Every month, a deluge of new books comes flooding out from big publishers, indie houses, and self-publishing platforms. So every month, The A.V. Club narrows down the endless options to five of the books we’re most excited about.


Maggie Brown & Others by Peter Orner (July 2, Little, Brown)

Over the course of nearly two decades, Peter Orner has published two novels, three books in McSweeney’s Voice Of Witness oral history series, and a collection of essays about reading, the latter of which, 2016’s Am I Alone Here?, was a finalist for the National Book Critics Circle Award. But the genre that perhaps best exemplifies Orner as a writer is short fiction—very short fiction to be exact. Starting with his first book, 2001’s elegiac Esther Stories, Orner writes simultaneously heartbreaking and witty stories, some only a few pages long, that home in on a particular event or detail to illuminate the lives of his characters. A friend of a friend (seriously) tells us this latest collection, made up of 44 such compact stories, is the best thing Orner’s ever written. An intriguing claim, and given just how much we love Esther Stories, one that makes us eager to read the latest.


Hue And Cry: Stories by James Alan McPherson (July 2, Ecco)

As highly decorated as James Alan McPherson would become in his lifetime—he was the first African American writer to win the Pulitzer Prize for fiction, and among the very first recipients of the MacArthur “Genius Grant”—he never quite became a household name. Now, three years after his death, Ecco is reissuing his 1968 debut short story collection, Hue And Cry, with a new preface from Edward P. Jones, author of The Known World and a fellow Pulitzer Prize winner. The semi-autobiographical “Gold Coast,” which won an Atlantic Monthly contest when McPherson was in law school, and was later anthologized in The Best American Short Stories Of The Century, tells the story of a young Black writer in an interracial relationship working as a janitor under a white supervisor. If you haven’t yet read his work, why not start with his first book?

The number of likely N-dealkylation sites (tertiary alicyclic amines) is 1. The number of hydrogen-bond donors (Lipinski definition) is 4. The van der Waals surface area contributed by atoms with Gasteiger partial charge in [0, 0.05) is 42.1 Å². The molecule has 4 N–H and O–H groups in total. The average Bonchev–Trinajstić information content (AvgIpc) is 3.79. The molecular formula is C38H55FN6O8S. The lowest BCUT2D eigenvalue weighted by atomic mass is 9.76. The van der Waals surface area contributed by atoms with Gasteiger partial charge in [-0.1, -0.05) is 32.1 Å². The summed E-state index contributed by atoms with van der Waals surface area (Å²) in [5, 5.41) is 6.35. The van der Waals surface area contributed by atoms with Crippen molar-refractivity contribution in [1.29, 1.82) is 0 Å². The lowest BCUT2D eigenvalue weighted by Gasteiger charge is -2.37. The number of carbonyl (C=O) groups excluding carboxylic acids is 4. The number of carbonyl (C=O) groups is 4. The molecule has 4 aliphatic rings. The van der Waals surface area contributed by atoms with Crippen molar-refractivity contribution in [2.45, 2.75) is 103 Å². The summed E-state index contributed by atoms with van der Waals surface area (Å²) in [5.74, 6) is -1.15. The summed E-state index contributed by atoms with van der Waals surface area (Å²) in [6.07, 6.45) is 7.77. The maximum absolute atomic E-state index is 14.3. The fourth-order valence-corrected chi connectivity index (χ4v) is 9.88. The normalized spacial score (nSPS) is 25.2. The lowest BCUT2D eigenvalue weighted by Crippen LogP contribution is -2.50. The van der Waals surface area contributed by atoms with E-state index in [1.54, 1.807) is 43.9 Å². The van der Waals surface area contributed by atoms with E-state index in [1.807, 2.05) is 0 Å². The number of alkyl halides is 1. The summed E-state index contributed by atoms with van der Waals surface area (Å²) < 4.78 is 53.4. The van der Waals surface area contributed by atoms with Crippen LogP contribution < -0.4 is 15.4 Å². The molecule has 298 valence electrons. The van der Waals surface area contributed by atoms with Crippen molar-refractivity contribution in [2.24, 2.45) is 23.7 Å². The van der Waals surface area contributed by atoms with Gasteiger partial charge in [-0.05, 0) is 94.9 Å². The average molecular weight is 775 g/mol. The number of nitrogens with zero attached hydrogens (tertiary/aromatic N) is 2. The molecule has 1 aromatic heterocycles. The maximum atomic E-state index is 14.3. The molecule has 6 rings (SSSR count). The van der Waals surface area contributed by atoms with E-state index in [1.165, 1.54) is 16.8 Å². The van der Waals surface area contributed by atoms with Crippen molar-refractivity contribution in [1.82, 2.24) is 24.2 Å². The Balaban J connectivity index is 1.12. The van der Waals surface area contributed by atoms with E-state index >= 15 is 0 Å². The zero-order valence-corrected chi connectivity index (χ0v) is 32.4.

Three Women by Lisa Taddeo (July 9, Avid Reader Press)

For eight years, journalist Lisa Taddeo embedded herself with three women across America to find out about their sex lives. One has a relationship with her teacher when she is in high school; another, a housewife in an unfulfilling marriage, begins an intense affair with an old flame; the third woman, a confident, charismatic restaurateur, has sex with other people in front of her husband. To find her subjects, Taddeo posted to Craigslist and Facebook; called up lawyers, therapists, and police officers; and crisscrossed the country handing out her business card and stapling posters to bulletin boards. “For every 50 people I met, perhaps one had the mettle to convey her deepest truths,” she says. Envisioned as an update to Gay Talese’s Thy Neighbor’s Wife, Three Women explores female desire in intimate detail, creating an emotionally charged work of nonfiction that’s as propulsive as any thriller.

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The Nickel Boys by Colson Whitehead (July 16, Doubleday)